After the main synth section several options are present to further humiliate the sound. Bitrate reduction is on offer in a few flavours, as is a long menu of 'dirt' modifiers for the waveform, which are all subtly different and consist of such wonders as saturation, wave rectification, clipping, and forcing the waveform onto a landmine. Ok, I just made that up, but certainly you can expect injury to occurr here if need be, and often you'll end up with a signal containing DC-offset. You might want to have a highpass filter on standby.
Furthermore there's a pitch destabilizer with variable speed and offset, which can produce analogue style drift or wretched buzzing, and my favourite, the 'messy contacts' emulation section. This can be mixed in gradually and produces a variety of effects from red noise to a pulsating shadow underneath the sound, to almost slapback room type effects. It's both dirty and dimensional at the same time, and can really give sounds a unique and interesting character, and used subtly, it will just add some randomness to the waveform which is very welcome.
If you use circuit-bent, glitchy, broken sounding synth tones, I'm sure you'll love this synth. There's a huge range of tones from straight to completely %#~£ed and a unique quality I've not heard anywhere else. It's also 'dirt' cheap! Ha!Read Review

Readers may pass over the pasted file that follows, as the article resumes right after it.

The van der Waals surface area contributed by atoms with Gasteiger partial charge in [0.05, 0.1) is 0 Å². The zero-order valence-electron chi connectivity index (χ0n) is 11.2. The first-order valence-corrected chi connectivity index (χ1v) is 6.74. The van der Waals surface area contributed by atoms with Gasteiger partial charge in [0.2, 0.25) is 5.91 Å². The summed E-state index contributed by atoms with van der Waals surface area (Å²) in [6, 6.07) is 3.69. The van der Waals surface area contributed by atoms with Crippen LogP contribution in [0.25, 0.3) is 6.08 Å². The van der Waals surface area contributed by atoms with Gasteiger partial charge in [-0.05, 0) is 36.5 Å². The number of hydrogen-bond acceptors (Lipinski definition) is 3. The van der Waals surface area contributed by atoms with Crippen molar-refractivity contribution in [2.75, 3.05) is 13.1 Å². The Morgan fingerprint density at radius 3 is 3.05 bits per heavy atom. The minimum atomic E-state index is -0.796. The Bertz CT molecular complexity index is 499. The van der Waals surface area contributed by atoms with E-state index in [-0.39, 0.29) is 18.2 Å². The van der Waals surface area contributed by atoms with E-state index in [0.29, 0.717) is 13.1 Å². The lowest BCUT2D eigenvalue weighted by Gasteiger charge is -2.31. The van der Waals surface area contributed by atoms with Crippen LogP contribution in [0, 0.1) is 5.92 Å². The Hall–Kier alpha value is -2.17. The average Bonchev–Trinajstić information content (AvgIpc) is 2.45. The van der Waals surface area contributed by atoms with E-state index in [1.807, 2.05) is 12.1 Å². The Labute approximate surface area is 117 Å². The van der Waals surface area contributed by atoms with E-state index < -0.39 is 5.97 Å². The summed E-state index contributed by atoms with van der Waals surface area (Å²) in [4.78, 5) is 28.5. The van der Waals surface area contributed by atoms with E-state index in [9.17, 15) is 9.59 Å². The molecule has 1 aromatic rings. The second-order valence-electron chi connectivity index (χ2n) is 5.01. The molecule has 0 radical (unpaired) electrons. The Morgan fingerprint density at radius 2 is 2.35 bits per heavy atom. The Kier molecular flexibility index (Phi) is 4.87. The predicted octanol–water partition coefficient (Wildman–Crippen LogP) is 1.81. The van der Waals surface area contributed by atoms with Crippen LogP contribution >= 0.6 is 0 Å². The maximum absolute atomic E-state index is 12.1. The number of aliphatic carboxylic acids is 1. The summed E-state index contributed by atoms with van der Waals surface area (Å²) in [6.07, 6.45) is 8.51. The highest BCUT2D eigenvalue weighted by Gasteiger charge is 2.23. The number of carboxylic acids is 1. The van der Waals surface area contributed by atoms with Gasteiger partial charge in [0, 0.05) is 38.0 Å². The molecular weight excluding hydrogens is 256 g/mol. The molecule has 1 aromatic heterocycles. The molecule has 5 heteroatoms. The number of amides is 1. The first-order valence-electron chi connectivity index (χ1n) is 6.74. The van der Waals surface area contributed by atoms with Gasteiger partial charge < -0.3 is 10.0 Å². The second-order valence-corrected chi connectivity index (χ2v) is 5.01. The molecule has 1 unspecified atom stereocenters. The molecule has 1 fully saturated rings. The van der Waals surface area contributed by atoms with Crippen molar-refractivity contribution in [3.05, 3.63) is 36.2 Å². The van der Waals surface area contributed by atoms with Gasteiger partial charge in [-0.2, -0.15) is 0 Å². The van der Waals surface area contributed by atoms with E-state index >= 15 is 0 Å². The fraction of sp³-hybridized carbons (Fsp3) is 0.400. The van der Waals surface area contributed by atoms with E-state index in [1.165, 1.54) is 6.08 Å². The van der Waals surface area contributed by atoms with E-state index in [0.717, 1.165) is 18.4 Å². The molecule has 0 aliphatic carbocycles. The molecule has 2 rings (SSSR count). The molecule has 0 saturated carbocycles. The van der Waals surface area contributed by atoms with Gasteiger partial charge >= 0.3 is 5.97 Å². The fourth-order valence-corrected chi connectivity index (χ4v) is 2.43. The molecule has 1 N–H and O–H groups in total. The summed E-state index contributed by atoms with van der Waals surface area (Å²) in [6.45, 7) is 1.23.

QB-3, de la Mancha's vintage style EQ is a beauty. It has everything you need to add a nice color to your instruments. Its features are what you would expect from such a plugin and "only" being a 3-band EQ does not make it any less useful. Unlike transparent EQs, I use QB-3 to boost certain frequencies instead of cutting the others, and therefore in a more a creative way. I really appreciate the 40Hz cut, which helps make room for that kick drum and other low-end stuff and the possibility of typing values directly under the knobs. Support is excellent and the documentation shows you in depth the process behind QB-3. The price tag, just like all DLM plugins, is extremely affordable. The presets selection is good but just like presets on any EQ, they will have to be tweaked a little to achieve that sound you are looking for. Finally, if you like that vintage sound, you could also check out the rest of the DLM vintage series (GTO/GTX compressors and ClipStar), which is just as stellar.Read Review
I know that many circuit bending purists will often say that there's no way that you can get the feel of circuit bent hardware in software, but to me, it's all just sounds, and I like anything that gives me something new to make sounds with. Bent is a nice little tool for that, and I'm a huge fan of anything FSU related - if it can glitch, glitch it, I say.
Bent has a nice little interface, pretty easy on the eyes and easy to use. I like the old school circuit board look. The "Jitter", "Morph" and "Grain" controls are easy to use with their slider interface. They were pretty responsive, which I also liked.
The sound is nice and dirty, with lots of grit and stuttering added to the source sound. I was taking house tracks and making them dirty and glitched out fast and easy with Bent. It's cool to drop Bent onto a signal chain and just let it mess something up, you can make something new out of that pretty easily.
One thing I'd really like though is a little more grit and distortion. I found myself having to add a distortion effect to get that extra punch that distortion gives to anything Glitch based. I also like a pitch shift of some kind, to really take the sound WAY down or up and really freak it out - but the simplicity of Bent works well too, because most Circuit bent tools aren't overly complex anyway.
Overall, a cool plugin, all I wish is that there were an AU version!Read Review